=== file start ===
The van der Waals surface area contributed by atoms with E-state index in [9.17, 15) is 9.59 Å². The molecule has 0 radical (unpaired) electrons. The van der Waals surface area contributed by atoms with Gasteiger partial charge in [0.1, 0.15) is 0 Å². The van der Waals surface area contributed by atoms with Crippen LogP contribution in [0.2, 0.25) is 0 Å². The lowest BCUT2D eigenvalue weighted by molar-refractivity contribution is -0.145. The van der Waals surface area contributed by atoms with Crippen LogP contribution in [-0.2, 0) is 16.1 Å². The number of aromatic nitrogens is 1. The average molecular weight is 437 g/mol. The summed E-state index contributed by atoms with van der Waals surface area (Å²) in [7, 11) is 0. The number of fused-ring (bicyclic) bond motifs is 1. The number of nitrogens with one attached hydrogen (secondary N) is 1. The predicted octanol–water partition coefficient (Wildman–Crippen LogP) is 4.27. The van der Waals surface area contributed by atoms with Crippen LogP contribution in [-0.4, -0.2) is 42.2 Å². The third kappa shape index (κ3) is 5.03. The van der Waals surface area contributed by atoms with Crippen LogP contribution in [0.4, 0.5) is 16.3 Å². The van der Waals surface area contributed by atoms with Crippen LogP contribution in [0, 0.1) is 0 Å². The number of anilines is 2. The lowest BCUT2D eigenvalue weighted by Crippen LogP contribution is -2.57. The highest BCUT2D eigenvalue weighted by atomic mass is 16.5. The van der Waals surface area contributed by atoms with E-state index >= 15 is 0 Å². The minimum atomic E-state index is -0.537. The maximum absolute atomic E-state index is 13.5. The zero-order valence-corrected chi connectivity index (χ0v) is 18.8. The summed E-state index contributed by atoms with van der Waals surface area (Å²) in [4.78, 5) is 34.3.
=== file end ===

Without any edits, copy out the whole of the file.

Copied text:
The van der Waals surface area contributed by atoms with E-state index in [9.17, 15) is 9.59 Å². The molecule has 0 radical (unpaired) electrons. The van der Waals surface area contributed by atoms with Gasteiger partial charge in [0.1, 0.15) is 0 Å². The van der Waals surface area contributed by atoms with Crippen LogP contribution in [0.2, 0.25) is 0 Å². The lowest BCUT2D eigenvalue weighted by molar-refractivity contribution is -0.145. The van der Waals surface area contributed by atoms with Crippen LogP contribution in [-0.2, 0) is 16.1 Å². The number of aromatic nitrogens is 1. The average molecular weight is 437 g/mol. The summed E-state index contributed by atoms with van der Waals surface area (Å²) in [7, 11) is 0. The number of fused-ring (bicyclic) bond motifs is 1. The number of nitrogens with one attached hydrogen (secondary N) is 1. The predicted octanol–water partition coefficient (Wildman–Crippen LogP) is 4.27. The van der Waals surface area contributed by atoms with Crippen LogP contribution in [-0.4, -0.2) is 42.2 Å². The third kappa shape index (κ3) is 5.03. The van der Waals surface area contributed by atoms with Crippen LogP contribution in [0.4, 0.5) is 16.3 Å². The van der Waals surface area contributed by atoms with Crippen LogP contribution in [0, 0.1) is 0 Å². The number of anilines is 2. The lowest BCUT2D eigenvalue weighted by Crippen LogP contribution is -2.57. The highest BCUT2D eigenvalue weighted by atomic mass is 16.5. The van der Waals surface area contributed by atoms with E-state index >= 15 is 0 Å². The minimum atomic E-state index is -0.537. The maximum absolute atomic E-state index is 13.5. The zero-order valence-corrected chi connectivity index (χ0v) is 18.8. The summed E-state index contributed by atoms with van der Waals surface area (Å²) in [4.78, 5) is 34.3.